The first time I fell in love with a fellow passenger was in 2002. It happened on a tiny plane that I boarded at the Houston airport (a layover from L.A.) en route to Raleigh where my cousin was marrying a pretty, redheaded girl.
G was a giant. He must’ve been about seven feet tall, had huge legs that were cramped up against the seat in front of him, light brown hair, glasses, and was wearing a suit and tie.
“What kind of name is G?” I asked when he introduced himself.
I had just bumped my head while diving for my seat by the window, and he had laughed.
“Is your head okay?” he replied.
“What kind of name is G?” I asked again so he’d forget my embarrassing clumsiness.
I was instantly attracted to him.
He was much older than me, probably late 30s or early 40s, and I wasn’t yet 20.
“That’s just my lot in life,” he said. “My name’s G. Just G.”
“Is it short for something?” I said, and then guessed the G names I knew. Greg, Gabe, George, Geoffery.
He chuckled each time, shaking his head. “It’s just G, I promise.” Then he brought out his business card to prove his point. There it was: a big, bold letter G.
I don’t remember his last name because I only saw the card quickly and then he put it away in his pocket. If I had remembered his last name, surely I would’ve found him on Facebook by now.
What has made me remember G all these years besides his unusual, one-letter name, his Southern drawl, his large body, and the fact that he showed me a fascinating card trick (which I don’t remember either), was that he was the first person to introduce the concept of polyamory to me.
“So let me show you around Raleigh,” he said, after he’d had a few cocktails and we’d talked the hell out of Florence, where I’d just studied Italian for three months.
I had a boyfriend at home in L.A. and would be spending all my time with family when we landed, but I wanted to go with him anyway. Something was exciting about G and I couldn’t quite figure it out. Maybe it was because in those days, and sometimes even now, I find making conversation a tedious task; but with G it just flowed.
“Hmm,” I hesitated.
What really held me back from saying Yes, show me Raleigh! was the ring on his left hand.
“But you’re married,” I said.
“Do you know what a unity candle is?”
I shook my head. “No.”
“When you get married, there’s this ritual with candles. Someone goes up to the altar and lights two candles and leaves one unlit between them.” He held up one finger. “The bride and groom then take those two lit candles, light the one in the middle, and then most of the time they blow out the original candles. This symbolizes that their individual lives are now part of the past and everything from then on will be shared. You follow?”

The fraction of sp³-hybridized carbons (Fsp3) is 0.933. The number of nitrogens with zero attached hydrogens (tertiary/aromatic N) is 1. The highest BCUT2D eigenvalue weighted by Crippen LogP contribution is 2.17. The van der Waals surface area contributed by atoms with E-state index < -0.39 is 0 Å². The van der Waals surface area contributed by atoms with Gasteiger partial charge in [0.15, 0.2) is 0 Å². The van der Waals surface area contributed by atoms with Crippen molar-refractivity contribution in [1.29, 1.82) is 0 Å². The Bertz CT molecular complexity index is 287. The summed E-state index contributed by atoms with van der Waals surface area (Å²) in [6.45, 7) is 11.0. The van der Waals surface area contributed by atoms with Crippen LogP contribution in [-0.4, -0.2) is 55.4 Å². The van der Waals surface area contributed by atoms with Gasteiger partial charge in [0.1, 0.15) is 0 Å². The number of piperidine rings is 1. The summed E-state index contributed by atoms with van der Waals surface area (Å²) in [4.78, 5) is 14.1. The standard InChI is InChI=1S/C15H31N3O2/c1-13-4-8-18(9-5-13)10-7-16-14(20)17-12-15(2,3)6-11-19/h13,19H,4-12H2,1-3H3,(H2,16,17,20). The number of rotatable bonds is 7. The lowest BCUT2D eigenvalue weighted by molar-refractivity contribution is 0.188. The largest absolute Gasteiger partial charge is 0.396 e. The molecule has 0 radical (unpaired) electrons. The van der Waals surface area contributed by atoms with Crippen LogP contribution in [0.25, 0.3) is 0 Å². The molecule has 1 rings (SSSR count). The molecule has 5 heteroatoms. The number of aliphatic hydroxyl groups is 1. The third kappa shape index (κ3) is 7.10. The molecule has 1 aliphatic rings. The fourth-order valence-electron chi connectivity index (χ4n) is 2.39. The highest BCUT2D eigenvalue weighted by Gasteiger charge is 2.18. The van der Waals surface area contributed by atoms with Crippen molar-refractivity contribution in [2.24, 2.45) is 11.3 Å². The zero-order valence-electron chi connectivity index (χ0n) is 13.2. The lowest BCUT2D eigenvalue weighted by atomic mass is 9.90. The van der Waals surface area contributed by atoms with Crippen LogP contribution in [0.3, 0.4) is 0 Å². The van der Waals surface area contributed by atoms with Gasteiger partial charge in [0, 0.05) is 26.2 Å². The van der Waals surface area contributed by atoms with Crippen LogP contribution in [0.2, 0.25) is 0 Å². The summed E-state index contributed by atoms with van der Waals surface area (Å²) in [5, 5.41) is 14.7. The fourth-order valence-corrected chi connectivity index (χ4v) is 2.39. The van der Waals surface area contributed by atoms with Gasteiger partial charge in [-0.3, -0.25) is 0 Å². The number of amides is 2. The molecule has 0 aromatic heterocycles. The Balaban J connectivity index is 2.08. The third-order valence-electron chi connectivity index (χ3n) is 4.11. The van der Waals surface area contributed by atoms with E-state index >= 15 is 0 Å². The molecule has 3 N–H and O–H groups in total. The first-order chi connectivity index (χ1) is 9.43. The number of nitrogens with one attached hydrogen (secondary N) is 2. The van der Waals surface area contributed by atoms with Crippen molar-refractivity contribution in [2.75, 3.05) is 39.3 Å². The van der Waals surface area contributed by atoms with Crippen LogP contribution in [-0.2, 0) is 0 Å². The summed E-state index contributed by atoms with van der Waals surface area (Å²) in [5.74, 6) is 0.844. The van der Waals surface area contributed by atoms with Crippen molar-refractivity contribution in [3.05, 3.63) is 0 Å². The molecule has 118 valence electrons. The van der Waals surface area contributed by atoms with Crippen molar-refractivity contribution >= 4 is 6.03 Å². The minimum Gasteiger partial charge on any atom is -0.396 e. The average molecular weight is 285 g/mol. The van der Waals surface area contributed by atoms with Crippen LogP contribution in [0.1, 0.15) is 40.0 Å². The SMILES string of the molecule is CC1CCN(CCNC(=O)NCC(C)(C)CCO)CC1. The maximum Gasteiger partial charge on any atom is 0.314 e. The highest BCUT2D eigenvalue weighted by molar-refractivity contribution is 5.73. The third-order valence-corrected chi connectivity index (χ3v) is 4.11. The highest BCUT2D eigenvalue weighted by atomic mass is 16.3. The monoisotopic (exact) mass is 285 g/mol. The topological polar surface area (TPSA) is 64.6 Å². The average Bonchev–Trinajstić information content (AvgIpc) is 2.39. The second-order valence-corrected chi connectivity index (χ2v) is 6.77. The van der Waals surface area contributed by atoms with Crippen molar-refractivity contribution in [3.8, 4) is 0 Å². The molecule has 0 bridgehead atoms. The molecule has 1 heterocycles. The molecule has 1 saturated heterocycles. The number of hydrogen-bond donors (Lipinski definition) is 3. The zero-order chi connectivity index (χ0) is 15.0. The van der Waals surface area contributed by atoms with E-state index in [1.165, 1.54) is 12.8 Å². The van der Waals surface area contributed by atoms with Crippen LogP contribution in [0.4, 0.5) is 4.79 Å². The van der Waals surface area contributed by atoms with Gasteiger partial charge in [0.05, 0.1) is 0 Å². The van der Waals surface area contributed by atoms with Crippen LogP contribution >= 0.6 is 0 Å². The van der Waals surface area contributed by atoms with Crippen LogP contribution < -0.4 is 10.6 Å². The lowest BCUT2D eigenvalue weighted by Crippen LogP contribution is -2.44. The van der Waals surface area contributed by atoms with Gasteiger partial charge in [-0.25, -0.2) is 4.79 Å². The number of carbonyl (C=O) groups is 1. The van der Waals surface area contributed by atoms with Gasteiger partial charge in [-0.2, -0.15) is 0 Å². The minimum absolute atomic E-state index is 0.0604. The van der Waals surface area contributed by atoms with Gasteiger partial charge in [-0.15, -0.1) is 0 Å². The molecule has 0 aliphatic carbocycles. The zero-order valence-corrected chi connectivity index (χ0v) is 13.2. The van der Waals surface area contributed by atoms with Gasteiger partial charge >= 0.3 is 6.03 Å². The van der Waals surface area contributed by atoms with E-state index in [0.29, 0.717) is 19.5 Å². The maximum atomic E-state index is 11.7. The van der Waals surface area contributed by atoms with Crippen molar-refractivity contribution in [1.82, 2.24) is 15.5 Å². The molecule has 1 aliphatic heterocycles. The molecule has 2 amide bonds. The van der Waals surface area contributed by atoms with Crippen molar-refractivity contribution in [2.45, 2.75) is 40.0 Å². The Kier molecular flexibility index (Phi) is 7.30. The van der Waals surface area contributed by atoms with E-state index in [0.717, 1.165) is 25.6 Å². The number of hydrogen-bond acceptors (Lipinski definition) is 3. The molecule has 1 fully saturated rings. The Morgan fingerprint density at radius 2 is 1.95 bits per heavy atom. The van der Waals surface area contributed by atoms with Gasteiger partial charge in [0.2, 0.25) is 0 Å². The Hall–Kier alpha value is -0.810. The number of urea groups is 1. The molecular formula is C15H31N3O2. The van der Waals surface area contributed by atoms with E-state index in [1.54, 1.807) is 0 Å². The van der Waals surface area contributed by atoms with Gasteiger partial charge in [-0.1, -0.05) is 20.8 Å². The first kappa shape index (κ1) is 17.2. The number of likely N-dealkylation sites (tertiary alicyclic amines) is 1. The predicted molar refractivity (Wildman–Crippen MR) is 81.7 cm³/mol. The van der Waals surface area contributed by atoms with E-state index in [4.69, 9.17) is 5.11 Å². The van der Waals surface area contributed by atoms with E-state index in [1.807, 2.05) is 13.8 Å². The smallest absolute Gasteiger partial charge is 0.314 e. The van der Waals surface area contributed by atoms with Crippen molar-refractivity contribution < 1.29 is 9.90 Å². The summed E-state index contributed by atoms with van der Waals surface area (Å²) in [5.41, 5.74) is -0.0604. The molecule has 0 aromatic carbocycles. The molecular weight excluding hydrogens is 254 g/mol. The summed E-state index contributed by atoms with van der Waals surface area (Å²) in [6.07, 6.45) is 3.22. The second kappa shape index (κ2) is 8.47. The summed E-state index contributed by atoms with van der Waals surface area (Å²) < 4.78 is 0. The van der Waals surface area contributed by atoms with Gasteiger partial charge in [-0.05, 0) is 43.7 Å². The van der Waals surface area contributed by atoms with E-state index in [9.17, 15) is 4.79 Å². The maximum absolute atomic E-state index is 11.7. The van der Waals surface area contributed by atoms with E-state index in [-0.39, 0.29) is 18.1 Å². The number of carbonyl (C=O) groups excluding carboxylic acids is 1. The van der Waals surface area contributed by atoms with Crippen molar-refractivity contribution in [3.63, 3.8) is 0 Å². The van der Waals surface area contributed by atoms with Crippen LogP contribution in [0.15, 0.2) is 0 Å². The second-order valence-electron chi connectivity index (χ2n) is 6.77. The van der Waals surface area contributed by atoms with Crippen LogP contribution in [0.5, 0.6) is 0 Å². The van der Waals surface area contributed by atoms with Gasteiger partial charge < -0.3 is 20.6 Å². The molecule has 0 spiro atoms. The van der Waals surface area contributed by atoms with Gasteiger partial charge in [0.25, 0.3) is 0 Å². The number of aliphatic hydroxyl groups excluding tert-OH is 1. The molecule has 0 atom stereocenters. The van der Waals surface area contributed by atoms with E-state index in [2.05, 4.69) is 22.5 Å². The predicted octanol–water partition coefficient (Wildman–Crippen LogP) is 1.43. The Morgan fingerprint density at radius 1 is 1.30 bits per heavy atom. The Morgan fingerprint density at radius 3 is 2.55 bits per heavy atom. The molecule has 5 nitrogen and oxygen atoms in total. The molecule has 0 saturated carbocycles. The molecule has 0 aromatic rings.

“Once in a while, though, a bride and groom can leave their original candles lit. This means that we respect each other’s individuality and continue to lead separate lives in addition to our life together. My wife and I love each other and this is what works for us.”
I thought of everything I knew about marriage. And deep down, though I had never admitted it, I always felt it was unnatural to pick one person forever when there were so many wonderful people in the world. My attitude about monogamy has constantly shifted since then, but when G said this to me, it was the first time that I considered this exciting new way of loving someone. Or several someones.
We both smiled at the same time. I didn’t think then that this was some cheating bastard’s way of getting a 19-year-old girl into bed. I hadn’t yet been brainwashed by too many gossip magazines and sitcoms to think that all men were bad and out to fuck over women. I trusted what G said and thought it sounded pretty awesome.
“So let me take you around Raleigh?”
“Ok, maybe.” I said.
He scrawled his number on a cocktail napkin and gave it to me and we continued talking and laughing for the leg of our flight.
When we landed, we deplaned and as I said goodbye to G, telling him I’d call, my older brother who had been sitting in front of us the whole time went straight over to the giant and said, “Dude, you haven’t got a chance in hell.”
“Gabe!” I yelled.
But G, who towered over Gabe, kept his cool. “I didn’t mean any harm, man.” He smiled at me, waved, and made his way to the exit.
“He’s a bad guy, Erica. I heard him the entire time,” Gabe insisted.
I just shook my head at him.
When we left the airport, I told all my family members about G, and they pretty much agreed with my brother. But they hadn’t seen his smile. They hadn’t seen his eyes. I refused to tarnish my perception of this man for what he’d given me—a new perspective.
I never did call him and I lost the number long ago. But when my cousins blew out their individual candles at that wedding in Raleigh, I quietly laughed to myself.
Erica Garza is a writer and traveler with a current Los Angeles address. She holds an MFA in Writing from Columbia University and has been published by Hot Metal Bridge, the literary magazine of the University of Pittsburgh.